And last in the American League. That was the old joke about the Washington Senators, who were themselves the old joke of the “junior circuit.” For sixty seasons—with one notable exception in 1924—the Senators were the perennial losers of the AL: the Bizarro New York Yankees. They were always losers and—short of selling their souls for a pennant—they’d always be losers.

I was never a Senators fan. The team I remember that called themselves the Washington Senators weren’t even the real Senators. They were an expansion team that replaced the original Senators who moved to Minneapolis in 1962 and became the Minnesota Twins.

The expansion Senators moved to Texas after the 1971 season to become the Texas Rangers. My earliest memory of my hometown baseball team is of them leaving my hometown. Quite the contrast from my hometown football team, who would go to their first Superbowl the following year.

That’s why I’ve always been a Redskins fan, even after the last twenty years of misery, and why I always will be. It’s also why I don’t care about the Texas Rangers (or the Minnesota Twins).

I always had to adopt baseball teams. In the 70s it was the Pirates, in the early 80s (after moving to San Diego), the Padres, in the late 80s and early 90s, the Blue Jays, and since 1995  (when I moved to the Northwest) it’s been the Mariners. I might have rooted for a D.C. ball club for old-times sake, but there wasn’t one to root for.

That changed in 2005 when the Montreal Expos moved to D.C. and became the Washington Nationals. Washington had a baseball team again: first in war, first in peace . . .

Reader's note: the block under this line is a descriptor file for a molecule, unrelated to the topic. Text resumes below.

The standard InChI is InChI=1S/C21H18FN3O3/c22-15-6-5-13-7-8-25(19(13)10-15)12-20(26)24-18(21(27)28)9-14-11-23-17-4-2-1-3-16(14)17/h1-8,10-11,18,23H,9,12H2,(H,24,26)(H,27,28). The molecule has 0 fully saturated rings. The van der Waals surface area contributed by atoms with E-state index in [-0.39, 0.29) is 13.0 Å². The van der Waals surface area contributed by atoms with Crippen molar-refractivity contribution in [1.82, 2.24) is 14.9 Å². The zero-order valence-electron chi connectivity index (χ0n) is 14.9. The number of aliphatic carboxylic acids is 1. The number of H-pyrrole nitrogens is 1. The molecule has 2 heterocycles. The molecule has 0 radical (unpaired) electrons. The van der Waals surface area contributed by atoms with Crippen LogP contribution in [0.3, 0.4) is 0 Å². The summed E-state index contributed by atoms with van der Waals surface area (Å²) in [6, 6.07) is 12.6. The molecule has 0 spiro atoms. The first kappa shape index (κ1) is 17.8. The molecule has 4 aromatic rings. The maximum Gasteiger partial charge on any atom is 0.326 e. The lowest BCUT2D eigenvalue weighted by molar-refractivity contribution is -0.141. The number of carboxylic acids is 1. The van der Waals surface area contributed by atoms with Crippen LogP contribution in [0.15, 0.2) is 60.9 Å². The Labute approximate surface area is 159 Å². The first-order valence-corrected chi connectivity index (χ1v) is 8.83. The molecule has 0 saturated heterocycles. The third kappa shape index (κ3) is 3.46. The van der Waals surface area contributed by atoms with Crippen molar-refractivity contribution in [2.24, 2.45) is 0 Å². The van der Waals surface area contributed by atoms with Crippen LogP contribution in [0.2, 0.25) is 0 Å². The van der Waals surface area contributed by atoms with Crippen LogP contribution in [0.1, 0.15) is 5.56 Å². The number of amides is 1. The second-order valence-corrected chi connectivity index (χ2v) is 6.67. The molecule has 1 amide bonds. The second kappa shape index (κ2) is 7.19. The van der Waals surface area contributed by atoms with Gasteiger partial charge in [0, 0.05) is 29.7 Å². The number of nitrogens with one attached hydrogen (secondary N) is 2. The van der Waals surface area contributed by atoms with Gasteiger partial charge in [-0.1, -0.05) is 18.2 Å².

And last in the National League. The league had changed—and they added all those divisions—but the result was the same. Until this year:

NL East Standings after July 4, 2012 (from Nationals.com)

As of July 4th—the traditional midpoint of the Major League Baseball season—the Washington Nationals are in first place! First in war, first in peace, and first in the NL East! Eighty-eight years since their only World Series, and seventy-nine years since their last pennant, Washington baseball fans have something to celebrate. And yet it all seems so familiar.

On July 4, 2005—the midpoint of the Nats first season in Washington—they were in first place in the NL East, but a second-half collapse would drop them back into the cellar where they would remain for the next six seasons.

So it’s too soon to celebrate. Let’s see how the second half goes before anyone starts making playoff plans. But I do know one thing: the odds of the Nats winning a World Series this year—as long as they are—are still better than the odds of Teddy Roosevelt ever winning the Presidents’ Race.

Poor Teddy.